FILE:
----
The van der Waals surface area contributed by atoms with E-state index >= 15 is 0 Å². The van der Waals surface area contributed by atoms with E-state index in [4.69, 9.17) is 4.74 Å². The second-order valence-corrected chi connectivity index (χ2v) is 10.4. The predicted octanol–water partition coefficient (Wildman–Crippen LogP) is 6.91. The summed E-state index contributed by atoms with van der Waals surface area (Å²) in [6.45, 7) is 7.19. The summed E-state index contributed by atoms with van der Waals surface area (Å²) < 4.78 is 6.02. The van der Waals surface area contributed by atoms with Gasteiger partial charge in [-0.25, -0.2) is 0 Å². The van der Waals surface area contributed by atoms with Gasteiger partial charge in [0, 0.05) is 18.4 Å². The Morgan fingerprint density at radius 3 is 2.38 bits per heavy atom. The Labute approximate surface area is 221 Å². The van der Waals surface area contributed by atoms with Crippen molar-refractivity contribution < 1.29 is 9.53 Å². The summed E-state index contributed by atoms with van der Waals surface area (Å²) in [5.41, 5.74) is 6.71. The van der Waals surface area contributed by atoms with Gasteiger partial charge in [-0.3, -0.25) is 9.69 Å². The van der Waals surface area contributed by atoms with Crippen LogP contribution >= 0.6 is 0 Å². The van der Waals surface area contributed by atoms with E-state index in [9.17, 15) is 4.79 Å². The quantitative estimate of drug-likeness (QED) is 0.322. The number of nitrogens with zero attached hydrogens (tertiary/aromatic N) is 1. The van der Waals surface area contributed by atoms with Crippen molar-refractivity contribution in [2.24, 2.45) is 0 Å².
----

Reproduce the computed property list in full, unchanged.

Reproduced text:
The van der Waals surface area contributed by atoms with E-state index >= 15 is 0 Å². The van der Waals surface area contributed by atoms with E-state index in [4.69, 9.17) is 4.74 Å². The second-order valence-corrected chi connectivity index (χ2v) is 10.4. The predicted octanol–water partition coefficient (Wildman–Crippen LogP) is 6.91. The summed E-state index contributed by atoms with van der Waals surface area (Å²) in [6.45, 7) is 7.19. The summed E-state index contributed by atoms with van der Waals surface area (Å²) < 4.78 is 6.02. The van der Waals surface area contributed by atoms with Gasteiger partial charge in [-0.25, -0.2) is 0 Å². The van der Waals surface area contributed by atoms with Gasteiger partial charge in [0, 0.05) is 18.4 Å². The Morgan fingerprint density at radius 3 is 2.38 bits per heavy atom. The Labute approximate surface area is 221 Å². The van der Waals surface area contributed by atoms with Crippen molar-refractivity contribution < 1.29 is 9.53 Å². The summed E-state index contributed by atoms with van der Waals surface area (Å²) in [5.41, 5.74) is 6.71. The van der Waals surface area contributed by atoms with Gasteiger partial charge in [-0.3, -0.25) is 9.69 Å². The van der Waals surface area contributed by atoms with Crippen LogP contribution >= 0.6 is 0 Å². The van der Waals surface area contributed by atoms with E-state index in [9.17, 15) is 4.79 Å². The quantitative estimate of drug-likeness (QED) is 0.322. The number of nitrogens with zero attached hydrogens (tertiary/aromatic N) is 1. The van der Waals surface area contributed by atoms with Crippen molar-refractivity contribution in [2.24, 2.45) is 0 Å².